Séamus Woulfe apology fails to quell criticism over ‘reckless actions’
Supreme Court judge understood event would be within public health guidelines
Supreme Court judge Seamus Woulfe has apologised for attending golf dinner in Co Galway. Photograph: Collins
The recently-appointed Supreme Court judge, Séamus Woulfe, has apologised for his attendance at the Oireachtas Golf Society event in a hotel in Clifden, Co Galway.
Mr Woulfe, who served as Attorney General in the previous government, said he was not aware in advance that there was to be a dinner after the organised golf outing in Ballyconneely, which he attended as an invited guest.
However, his statement on Friday did not quell public criticism of his decision to attend the event, with one leading public health expert saying Mr Woulfe needed to consider what his remaining in office would do to trust in Ireland’s judiciary.
Dr Anthony Staines, professor of health systems at Dublin City University, said Mr Woulfe — as the Government’s leading legal advisor at the time — wrote the Covid-19 restrictions.
In attending the golf dinner “his actions were reckless and dangerous” and he has “serious questions to ask himself”, Dr Staines told the Irish Times.
“There is a process for getting rid of judges if they misbehave, but it has never to my knowledge been activated. I think it would be an appalling end to what has been a very distinguished career if Séamus Woulfe had to be thrown out of office,” he said.
Dr Staines said Mr Calleary and Mr Buttimer had done “the right thing” by resigning and that Mr Woulfe needed to consider “what his staying in office will do to public faith in the judiciary”.
“I think it is very important that respect in the Irish judiciary is maintained and I don’t think what Séamus Wolfe did has contributed to maintaining respect in the judiciary,” he said.
Attendees and organisers of the golf dinner were “recklessly stupid”, Dr Staines said.
“I really hope nobody falls sick because of this: either staff of the hotel or visitors,” he said.
“This is the kind of event where you get 40 cases, ten days later. I sincerely hope that doesn’t happen. Those 40 cases spread to other people.”
More than than 80 people attended the dinner in breach of the Government’s regulations controlling indoor events during the Covid-19 pandemic.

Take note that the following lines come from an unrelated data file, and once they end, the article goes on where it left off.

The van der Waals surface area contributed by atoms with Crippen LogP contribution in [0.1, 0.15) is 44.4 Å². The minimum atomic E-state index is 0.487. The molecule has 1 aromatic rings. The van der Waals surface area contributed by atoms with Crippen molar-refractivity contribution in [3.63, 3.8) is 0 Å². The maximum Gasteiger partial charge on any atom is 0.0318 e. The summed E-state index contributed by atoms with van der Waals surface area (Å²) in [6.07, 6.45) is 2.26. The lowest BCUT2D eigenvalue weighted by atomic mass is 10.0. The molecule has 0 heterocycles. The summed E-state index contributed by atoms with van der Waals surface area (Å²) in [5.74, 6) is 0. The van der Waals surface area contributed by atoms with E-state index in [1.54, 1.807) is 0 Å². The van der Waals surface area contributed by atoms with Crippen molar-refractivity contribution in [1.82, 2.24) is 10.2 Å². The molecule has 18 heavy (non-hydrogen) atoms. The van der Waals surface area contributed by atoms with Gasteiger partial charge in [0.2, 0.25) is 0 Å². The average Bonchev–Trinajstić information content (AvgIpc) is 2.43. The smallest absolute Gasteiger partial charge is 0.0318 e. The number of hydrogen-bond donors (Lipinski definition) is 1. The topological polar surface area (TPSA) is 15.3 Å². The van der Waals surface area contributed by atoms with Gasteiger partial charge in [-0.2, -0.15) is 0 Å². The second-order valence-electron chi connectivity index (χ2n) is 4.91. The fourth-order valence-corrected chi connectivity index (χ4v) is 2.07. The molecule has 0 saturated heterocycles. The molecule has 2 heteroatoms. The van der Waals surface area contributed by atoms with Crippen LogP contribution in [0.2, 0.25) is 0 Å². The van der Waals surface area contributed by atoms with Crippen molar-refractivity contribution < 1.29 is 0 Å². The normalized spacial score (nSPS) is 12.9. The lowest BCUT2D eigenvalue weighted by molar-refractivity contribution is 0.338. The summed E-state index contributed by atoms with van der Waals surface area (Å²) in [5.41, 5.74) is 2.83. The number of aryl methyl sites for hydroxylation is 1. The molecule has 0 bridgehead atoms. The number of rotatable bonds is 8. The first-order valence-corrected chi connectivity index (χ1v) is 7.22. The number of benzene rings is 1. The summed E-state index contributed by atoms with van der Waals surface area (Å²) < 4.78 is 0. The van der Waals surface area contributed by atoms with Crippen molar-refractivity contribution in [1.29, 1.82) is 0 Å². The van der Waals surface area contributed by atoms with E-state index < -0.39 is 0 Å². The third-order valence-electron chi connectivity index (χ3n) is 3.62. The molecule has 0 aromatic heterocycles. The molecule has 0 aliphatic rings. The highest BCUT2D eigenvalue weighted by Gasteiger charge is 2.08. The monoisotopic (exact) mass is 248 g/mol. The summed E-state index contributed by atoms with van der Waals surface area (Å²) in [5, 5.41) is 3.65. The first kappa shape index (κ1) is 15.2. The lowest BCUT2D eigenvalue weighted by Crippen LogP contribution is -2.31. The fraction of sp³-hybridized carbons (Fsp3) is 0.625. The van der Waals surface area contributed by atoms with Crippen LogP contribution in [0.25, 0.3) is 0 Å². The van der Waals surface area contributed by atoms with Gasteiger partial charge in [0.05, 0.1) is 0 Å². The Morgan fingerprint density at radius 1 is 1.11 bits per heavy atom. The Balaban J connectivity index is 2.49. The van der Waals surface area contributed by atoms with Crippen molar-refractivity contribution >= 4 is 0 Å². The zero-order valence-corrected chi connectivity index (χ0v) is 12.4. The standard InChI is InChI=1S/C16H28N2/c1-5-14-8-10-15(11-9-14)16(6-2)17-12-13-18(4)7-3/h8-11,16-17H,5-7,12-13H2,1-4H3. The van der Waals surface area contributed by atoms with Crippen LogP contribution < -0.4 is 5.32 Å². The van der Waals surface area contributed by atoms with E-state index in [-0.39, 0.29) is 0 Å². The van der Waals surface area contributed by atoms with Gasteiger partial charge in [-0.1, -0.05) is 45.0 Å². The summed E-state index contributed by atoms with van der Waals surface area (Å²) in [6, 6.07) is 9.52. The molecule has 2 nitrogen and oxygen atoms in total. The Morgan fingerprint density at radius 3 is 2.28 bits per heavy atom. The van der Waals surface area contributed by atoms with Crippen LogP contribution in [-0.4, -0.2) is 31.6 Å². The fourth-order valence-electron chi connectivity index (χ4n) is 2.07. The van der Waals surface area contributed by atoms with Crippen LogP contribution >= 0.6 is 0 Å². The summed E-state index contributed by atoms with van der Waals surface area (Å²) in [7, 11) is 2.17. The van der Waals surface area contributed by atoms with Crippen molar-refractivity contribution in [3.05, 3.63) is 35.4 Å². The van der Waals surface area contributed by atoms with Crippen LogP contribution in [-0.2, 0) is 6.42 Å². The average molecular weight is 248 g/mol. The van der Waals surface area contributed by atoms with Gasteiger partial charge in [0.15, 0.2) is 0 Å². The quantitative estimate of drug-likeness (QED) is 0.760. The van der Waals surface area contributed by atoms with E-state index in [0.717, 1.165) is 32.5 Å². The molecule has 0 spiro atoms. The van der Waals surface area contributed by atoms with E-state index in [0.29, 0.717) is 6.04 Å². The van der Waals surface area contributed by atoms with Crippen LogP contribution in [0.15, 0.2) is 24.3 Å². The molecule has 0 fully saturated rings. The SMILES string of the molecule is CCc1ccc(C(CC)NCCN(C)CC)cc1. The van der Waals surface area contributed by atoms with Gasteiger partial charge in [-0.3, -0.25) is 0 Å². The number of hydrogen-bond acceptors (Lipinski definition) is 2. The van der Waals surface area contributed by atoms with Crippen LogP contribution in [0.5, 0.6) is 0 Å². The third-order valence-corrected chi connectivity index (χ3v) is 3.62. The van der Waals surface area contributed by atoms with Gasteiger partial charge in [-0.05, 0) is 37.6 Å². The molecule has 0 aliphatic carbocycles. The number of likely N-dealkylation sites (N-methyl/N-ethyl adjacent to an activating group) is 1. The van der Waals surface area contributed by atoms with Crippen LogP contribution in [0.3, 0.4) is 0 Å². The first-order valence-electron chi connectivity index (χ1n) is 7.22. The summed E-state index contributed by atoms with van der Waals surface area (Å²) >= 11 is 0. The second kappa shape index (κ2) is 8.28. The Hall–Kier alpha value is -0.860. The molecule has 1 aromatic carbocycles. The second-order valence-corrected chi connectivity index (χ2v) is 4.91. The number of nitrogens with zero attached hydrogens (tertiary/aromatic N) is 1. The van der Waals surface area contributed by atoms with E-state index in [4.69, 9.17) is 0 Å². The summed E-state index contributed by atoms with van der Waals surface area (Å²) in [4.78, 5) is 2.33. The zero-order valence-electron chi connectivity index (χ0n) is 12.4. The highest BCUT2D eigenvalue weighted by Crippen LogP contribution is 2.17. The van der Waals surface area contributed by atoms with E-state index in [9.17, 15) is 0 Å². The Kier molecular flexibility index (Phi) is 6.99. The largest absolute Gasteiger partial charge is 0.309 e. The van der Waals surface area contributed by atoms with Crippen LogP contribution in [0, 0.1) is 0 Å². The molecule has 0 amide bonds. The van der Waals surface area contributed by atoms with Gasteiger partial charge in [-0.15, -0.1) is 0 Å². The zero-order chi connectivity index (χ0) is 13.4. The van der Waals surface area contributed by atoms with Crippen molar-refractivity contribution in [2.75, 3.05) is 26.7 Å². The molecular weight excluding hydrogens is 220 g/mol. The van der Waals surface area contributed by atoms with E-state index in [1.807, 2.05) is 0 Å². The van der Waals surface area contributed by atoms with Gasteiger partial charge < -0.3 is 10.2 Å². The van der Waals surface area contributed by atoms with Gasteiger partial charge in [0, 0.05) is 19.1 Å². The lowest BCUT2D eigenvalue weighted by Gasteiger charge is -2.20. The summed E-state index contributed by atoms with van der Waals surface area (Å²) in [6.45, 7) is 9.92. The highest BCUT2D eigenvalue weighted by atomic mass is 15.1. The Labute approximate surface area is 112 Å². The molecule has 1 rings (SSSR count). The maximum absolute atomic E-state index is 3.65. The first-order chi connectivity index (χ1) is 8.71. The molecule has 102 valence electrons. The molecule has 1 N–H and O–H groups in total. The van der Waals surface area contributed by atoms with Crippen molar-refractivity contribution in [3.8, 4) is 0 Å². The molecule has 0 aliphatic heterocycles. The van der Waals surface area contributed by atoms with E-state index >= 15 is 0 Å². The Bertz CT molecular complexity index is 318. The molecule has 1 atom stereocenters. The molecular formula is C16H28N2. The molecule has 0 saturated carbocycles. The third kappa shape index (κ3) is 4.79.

In his statement, Mr Justice Woulfe said on learning of the proposed dinner during the course of the day, “my understanding was that the organisers and the hotel had satisfied themselves that they would be operating within Government public health guidelines.”
He said he attended the dinner -held in the in the Station House Hotel on the understanding it would be within Covid-19 guidelines.
“But I do apologise for any unintentional breach of any of the new guidelines on my part.
“I would never disregard governmental or health authorities’ advice regarding public health, and have been at pains to follow rules and guidelines since their introduction in March.
“That I ended up in a situation where breaches may have occurred, is of great regret to me, for which I am sorry. I unreservedly apologise.”
It has been reported that the hotel room where the dinner was held was partitioned into two sections so as to comply with Covid regulations that no indoor event should be organised that involved a gathering of more than fifty people.
However, when a number of speeches were being made, the partition was pulled back, according to reports.
A seating plan published on social media shows Mr Justice Woulfe sitting at a table of eight, with other guests including the Moroccan ambassador to Ireland.
Since June 29th indoor gatherings have been restricted to 50 people under the Government’s public health controls. Further restrictions announced this week identified only weddings and artistic and cultural events as being allowed to have groups of up to 50.
Moreover, the latest regulations say tables in restaurants should not exceed six people from no more than three households.
The Courts Service has greatly reduced the range of court hearings that are being held because of social distancing rules that have seen an almost complete halt to jury trials.
The service, and the judiciary, have over recent months been intensively involved in devising systems that would allow for a greater level of work to be conducted in the context of the ongoing pandemic.
The Supreme Court has been able to maintain its workload by way of remote hearings, as it does not hear witness evidence.
While the Taoiseach can sack a member of his Cabinet, the Chief Justice cannot force a member of the court to resign.
Such decisions are a matter for the individual judge.
Mr Justice Woulfe is highly-regarded lawyer who is reported to have a good relationship with Chief Justice Frank Clarke.
A judge can only be removed from his position if the Oireachtas votes to do so but nobody has suggested Mr Justice Woulfe’s attendance at the Clifden dinner would justify any such proposal.
The recently-established Judicial Council provides for complaints to be made against members of the judiciary, but that section of the new regime has yet to become law.
A Judicial Conduct Committee set up under the legislation that established the council, is currently drafting guidelines for how the system will work.
The section of the law governing the complaints system will not be commenced until the guidelines have been adopted by the council.